One way to do it might be to create an internal Line Loop in the input file where the crack originates. To do this, you would create 2 points at each end of the crack in your .geo file (say, points 1,2,3,4), and connect them up with lines. Then, create a Plane Surface from the border of that zero-thickness line loop. When you mesh the geometry, elements will hopefully be placed in this zero-thickness surface.
If gmsh complains about that, you may have to write a script to post-process the .msh file that comes out of the procedure in my answer in your linked question. You can identify the nodes on the interface using a physical ID. Then, lay down a line of new nodes on top of the interface nodes. Next, loop through all of the elements: Any elements below the interface (physical surface 1, in the example) can keep using the old interface nodes. Any elements above the interface (physical surface 2 in the example) should swap any old interface nodes with the new nodes that you just placed. Lastly, loop through the 2-node interface elements. Replace these with an appropriate quad element using the old and new nodes.
Since you will have likely read the file into more convenient data structures and manipulated the elements/nodes within a script, you will now have to write all of this out to a valid .msh file, but that shouldn't be too hard to do if you've been able to do everything else up to this point. I'm not saying that this would be a particularly pleasant route, but if you really need the zero-thickness element, then this might be the way to do it.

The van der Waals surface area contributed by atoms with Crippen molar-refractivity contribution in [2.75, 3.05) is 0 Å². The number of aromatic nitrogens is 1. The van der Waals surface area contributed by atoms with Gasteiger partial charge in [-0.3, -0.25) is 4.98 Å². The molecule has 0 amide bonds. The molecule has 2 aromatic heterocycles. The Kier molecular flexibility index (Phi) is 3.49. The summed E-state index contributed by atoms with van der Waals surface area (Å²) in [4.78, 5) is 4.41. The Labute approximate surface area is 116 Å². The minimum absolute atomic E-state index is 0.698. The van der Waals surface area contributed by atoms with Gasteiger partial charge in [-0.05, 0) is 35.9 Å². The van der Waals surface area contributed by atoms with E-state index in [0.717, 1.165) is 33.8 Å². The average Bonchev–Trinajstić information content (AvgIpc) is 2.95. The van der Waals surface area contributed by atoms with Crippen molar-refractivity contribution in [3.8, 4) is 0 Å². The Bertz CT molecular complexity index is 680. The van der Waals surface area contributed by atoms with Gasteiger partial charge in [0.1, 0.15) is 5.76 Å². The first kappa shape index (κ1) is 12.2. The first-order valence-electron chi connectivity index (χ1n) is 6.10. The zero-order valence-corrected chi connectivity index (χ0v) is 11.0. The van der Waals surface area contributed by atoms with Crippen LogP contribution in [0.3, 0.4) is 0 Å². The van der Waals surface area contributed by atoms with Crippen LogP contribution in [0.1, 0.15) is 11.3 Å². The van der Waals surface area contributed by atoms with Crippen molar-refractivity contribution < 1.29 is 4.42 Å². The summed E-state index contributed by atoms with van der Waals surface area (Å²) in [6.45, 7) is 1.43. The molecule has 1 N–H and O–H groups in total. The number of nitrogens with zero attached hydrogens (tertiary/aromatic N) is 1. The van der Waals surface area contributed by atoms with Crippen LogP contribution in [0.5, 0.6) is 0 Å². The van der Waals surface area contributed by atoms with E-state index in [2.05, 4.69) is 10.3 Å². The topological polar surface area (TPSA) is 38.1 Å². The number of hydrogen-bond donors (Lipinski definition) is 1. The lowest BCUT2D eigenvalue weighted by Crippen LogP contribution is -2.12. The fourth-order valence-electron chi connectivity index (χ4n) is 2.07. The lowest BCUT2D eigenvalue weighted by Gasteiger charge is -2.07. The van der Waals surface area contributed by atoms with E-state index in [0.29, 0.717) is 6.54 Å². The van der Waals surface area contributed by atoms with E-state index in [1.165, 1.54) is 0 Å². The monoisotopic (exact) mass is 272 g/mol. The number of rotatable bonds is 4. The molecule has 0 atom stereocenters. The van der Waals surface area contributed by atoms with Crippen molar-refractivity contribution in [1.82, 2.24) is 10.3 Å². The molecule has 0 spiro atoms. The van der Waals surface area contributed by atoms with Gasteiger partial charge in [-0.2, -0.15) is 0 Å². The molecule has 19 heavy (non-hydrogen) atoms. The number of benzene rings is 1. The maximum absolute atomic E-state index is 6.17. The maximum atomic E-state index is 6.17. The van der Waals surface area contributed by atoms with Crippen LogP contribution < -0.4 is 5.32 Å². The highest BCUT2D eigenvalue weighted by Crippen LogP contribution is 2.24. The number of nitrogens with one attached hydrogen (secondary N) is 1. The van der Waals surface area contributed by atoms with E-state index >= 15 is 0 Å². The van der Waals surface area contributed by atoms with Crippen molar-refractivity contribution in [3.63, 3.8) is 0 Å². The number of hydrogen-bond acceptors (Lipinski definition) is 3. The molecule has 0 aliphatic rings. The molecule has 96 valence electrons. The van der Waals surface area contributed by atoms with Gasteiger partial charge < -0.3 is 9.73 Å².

This seems to be a popular request, so I'm going to write a matlab/python script to do it. I'll come back and edit this when I have a small working example.
I have written a script that implements the procedure that I outlined in the second paragraph. It is too long to paste into a code block here, so I have uploaded it to my github page: https://github.com/tjolsen/Mesh_Utilities/tree/master/gmsh_crack
I have included a small working example of a .geo file and some documentation on how to use the code. The script parses a .msh file, creates new nodes and elements, then writes the "cracked" mesh into a new file. Anyone is, of course, welcome to use the code (provided as is...). I would welcome any feedback/improvements to the code. It has some pretty low-hanging performance improvements, which might be necessary if you start using larger meshes than the toy one that I ran on my laptop.
Please let me know if this does/doesn't suit your needs. If it doesn't, it is probably only a small tweak away from being what you need.